Should I break off my long-distance relationship? | Life and style | The Guardian
I remember ending my relationship of four years over FaceTime and My ex and I didn't really know how to break up with someone long-distance, but we or some source of support ready for when you get off the phone. Long distance relationships are far from a straight line. You agree to do the distance and start packing your bags to see each other. The first few. Ever since then we have been in a long-distance relationship and live 1, miles apart. Relationships end for all sorts of reasons. I think you.
5 Signs You Need to End Your Long-Distance Relationship | Her Campus
We emailed, texted and phoned and spent many hours talking. I visit the USA a few times a year to see friends, and he lived in their state, so I thought I had a good idea of his culture and what he would be like in general. I sensed a real chemistry between us, and thought the relationship had enough potential to give it a chance, even though we lived in different countries.
Within eight weeks, however, I was second guessing whether we really were a good fit. Some red flags had started to appear.ENDING OUR LONG DISTANCE RELATIONSHIP
Red Flags During those first weeks, John would make remarks which I found odd. Initially I just put these sorts of comments down to the difference in our cultures, us never having met, etc.
6 Signs You Need To Let Go Of Your Long Distance Relationship
And in the spirit of giving him the benefit of the doubt, I agreed for him to come and visit me in England. The visit was fun but certainly not without drama! We visited a great restaurant in London with fantastic views over the Thames. I was looking around and enjoying the view, people watching, when he became withdrawn and quiet. Then a male colleague and friend texted me one evening during that visit holidays.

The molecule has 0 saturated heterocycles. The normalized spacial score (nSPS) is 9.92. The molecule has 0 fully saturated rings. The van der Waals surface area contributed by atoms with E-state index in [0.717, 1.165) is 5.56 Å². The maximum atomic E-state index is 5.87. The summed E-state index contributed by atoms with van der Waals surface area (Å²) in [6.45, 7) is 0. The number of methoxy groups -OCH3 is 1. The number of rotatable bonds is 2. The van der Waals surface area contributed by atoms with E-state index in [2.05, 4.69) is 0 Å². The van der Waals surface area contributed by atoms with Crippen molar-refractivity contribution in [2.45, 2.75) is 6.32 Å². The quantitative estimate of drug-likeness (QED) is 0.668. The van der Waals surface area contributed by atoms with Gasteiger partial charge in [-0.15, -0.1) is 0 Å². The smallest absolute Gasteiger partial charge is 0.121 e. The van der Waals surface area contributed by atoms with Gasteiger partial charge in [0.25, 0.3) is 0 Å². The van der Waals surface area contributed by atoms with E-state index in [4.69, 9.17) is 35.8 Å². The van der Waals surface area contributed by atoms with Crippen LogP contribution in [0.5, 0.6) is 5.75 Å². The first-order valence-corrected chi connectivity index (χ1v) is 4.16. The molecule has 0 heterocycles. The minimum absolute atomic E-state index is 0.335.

The questions from John followed quickly: Why was he texting me? Did his wife know? The fact that John was acting jealous and insecure seems obvious now as I write this down, but it was less obvious then. I really liked this guy. He made me laugh. He was smart, sexy, and interested in me. Over time, though, these red flags became empty promises.
6 Signs You Need To Let Go Of Your Long Distance Relationship | Thought Catalog
Empty Promises I work in the male-dominated field of law enforcement, and I had learned some lessons the hard way during the marriage that had just ended. I brought them up with him. He promised to change. He backed off for a couple of days, but within a week or two we were right back to the same old patterns. I tried conveying every way possible of my feelings for him—which were still strong.
I tried talking about our cultural differences in this area, and how I had had male friends and male colleagues my entire life. I told him the thing he was so afraid of being hurt and losing me was the very thing that was happening, due to his smothering behavior. He claimed to have realized where he was going wrong. He even began reading a book to help with his insecurities and anxiety. I gave him reassurance. I never lied to him about my whereabouts or who I was with, and I made clear my intentions for our relationship.
I wanted to compromise and have that reciprocated. However, he just could not tolerate me spending any time with male friends, or with colleagues outside of work. I visited the USA six weeks after our first visit, still hoping he could change in this area. He assured me he felt differently and that he would address his thought processes and behavior going forward, but it was an empty promise.
Go with the flow. The pattern of controlling behavior remained. I am happy with my lifestyle, have a job I love, friends and family close by and a wonderful home. I love my boyfriend very much and cannot contemplate being with anyone else, but I am reluctant to give up what I have to live somewhere very isolated that offers me few opportunities. Every time I spend more than a few days where he lives, I begin to feel stifled and depressed.
My boyfriend is also unwilling to entertain the possibility of coming to live here because he has a secure, well-paid job where he is. The language barrier is also a problem for him. We have looked into moving together to a different city in the country where he lives, but each time I suggest an alternative solution he seems unwilling to consider it and cites his job and the convenience of living close to work and family as a reason not to move.
Should I just count my blessings or admit we have no future and try to find someone closer to home? What I think you want is permission for me to say: It is OK to leave.
When I am really struggling with emotional situations, I look at the practicalities. Of course you can carry on as you are, indefinitely. But in terms of living together, unless there is a sudden and committed change of heart, one of you will massively compromise and the next stage of your relationship will start on a bedrock of resentment. Not a good idea.
Perhaps the time to do something is not right now.